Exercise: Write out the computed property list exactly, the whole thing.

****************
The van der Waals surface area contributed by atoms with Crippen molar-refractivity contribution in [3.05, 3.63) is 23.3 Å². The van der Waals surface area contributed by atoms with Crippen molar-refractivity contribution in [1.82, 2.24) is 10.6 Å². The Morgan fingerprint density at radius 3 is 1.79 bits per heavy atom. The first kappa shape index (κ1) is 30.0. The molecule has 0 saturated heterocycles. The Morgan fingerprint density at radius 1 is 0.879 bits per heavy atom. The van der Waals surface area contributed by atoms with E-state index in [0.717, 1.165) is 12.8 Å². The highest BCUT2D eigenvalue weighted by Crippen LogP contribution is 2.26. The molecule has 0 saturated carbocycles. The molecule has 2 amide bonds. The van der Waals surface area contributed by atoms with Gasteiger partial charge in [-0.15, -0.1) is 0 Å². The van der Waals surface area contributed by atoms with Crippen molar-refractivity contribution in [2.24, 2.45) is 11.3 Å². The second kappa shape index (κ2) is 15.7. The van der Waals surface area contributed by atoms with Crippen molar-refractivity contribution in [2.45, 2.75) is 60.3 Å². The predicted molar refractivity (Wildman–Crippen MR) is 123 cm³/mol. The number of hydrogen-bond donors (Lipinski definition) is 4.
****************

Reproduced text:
The van der Waals surface area contributed by atoms with Crippen molar-refractivity contribution in [3.05, 3.63) is 23.3 Å². The van der Waals surface area contributed by atoms with Crippen molar-refractivity contribution in [1.82, 2.24) is 10.6 Å². The Morgan fingerprint density at radius 3 is 1.79 bits per heavy atom. The first kappa shape index (κ1) is 30.0. The molecule has 0 saturated heterocycles. The Morgan fingerprint density at radius 1 is 0.879 bits per heavy atom. The van der Waals surface area contributed by atoms with E-state index in [0.717, 1.165) is 12.8 Å². The highest BCUT2D eigenvalue weighted by Crippen LogP contribution is 2.26. The molecule has 0 saturated carbocycles. The molecule has 2 amide bonds. The van der Waals surface area contributed by atoms with Gasteiger partial charge in [-0.15, -0.1) is 0 Å². The van der Waals surface area contributed by atoms with Crippen molar-refractivity contribution in [2.24, 2.45) is 11.3 Å². The second kappa shape index (κ2) is 15.7. The van der Waals surface area contributed by atoms with Crippen molar-refractivity contribution in [2.45, 2.75) is 60.3 Å². The predicted molar refractivity (Wildman–Crippen MR) is 123 cm³/mol. The number of hydrogen-bond donors (Lipinski definition) is 4.